Serpent-like water hoses weave through the vegetal undergrowth of the forest and cling to branches, bringing water from its source to distant households. Decentralized and anarchic, the entangled black tubes symbolize the quest for clean drinking water. Words of gratitude are murmured. Water flows: gushing from the mountain like a waterfall or tamed to a constant trickle from the tap. Starting from the ruins of an ancestral site in Mexico where water was collected and channeled, we trace the ebb and flow of the water to Austria, where mountains yield a seemingly endless supply of fresh spring water for the city of Vienna. Words of gratitude are murmured.
Featuring new textile and video works, Divine Presence is an installation that forms part of The School of Mountains and Water and is related to the fifth volume of research on Endangered Human Movements entitled Climatic Dances. The work deals with how we can understand mountains as living bodies that are central to the re-creation of water as life, and shares First Nations’ understandings of water as sacred and sentient, revered and acknowledged through ritual practice.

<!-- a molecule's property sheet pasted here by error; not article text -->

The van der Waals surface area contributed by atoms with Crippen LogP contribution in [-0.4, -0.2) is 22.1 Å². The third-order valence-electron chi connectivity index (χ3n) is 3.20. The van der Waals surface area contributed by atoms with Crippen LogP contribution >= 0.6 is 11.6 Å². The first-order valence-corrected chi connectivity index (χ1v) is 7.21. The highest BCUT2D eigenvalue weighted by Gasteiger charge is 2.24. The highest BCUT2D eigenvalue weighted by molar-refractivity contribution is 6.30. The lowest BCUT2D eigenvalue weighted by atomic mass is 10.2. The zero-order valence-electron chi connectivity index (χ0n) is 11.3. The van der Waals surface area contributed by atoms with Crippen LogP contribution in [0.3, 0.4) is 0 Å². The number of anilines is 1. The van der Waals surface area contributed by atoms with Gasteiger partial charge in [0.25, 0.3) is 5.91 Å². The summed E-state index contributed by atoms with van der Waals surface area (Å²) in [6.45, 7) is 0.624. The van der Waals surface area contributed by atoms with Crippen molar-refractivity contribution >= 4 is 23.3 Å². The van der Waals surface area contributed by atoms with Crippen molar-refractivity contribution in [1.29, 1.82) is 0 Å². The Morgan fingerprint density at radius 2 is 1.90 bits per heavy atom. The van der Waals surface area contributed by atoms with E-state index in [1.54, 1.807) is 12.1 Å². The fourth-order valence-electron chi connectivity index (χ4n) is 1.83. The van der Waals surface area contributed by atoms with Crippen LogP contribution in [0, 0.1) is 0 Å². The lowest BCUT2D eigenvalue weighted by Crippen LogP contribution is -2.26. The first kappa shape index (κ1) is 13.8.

Coming from extractivist contexts like Chile and Mexico, where desertification and water scarcity caused by Capitalocene-induced climate change are already a reality, artist Amanda Piña proposes to refresh our experience of and relation to water through works in different media aimed at re-awakening ancestral knowledge and memory.
The installation was curated by DACE – Dance Art Critical Ecology, Rickard Borgström, and Rebecca Chentinell, and will be first presented at Boden Havremagasinet Länskonsthall (Sweden) in April 2022. The works were developed in Mexico (Las Pilas) and Austria (Kaiserbrunn), initiating a dialogue between two different, seemingly unrelated geographies.
Supported by the Municipal Department of Cultural Affairs, Vienna.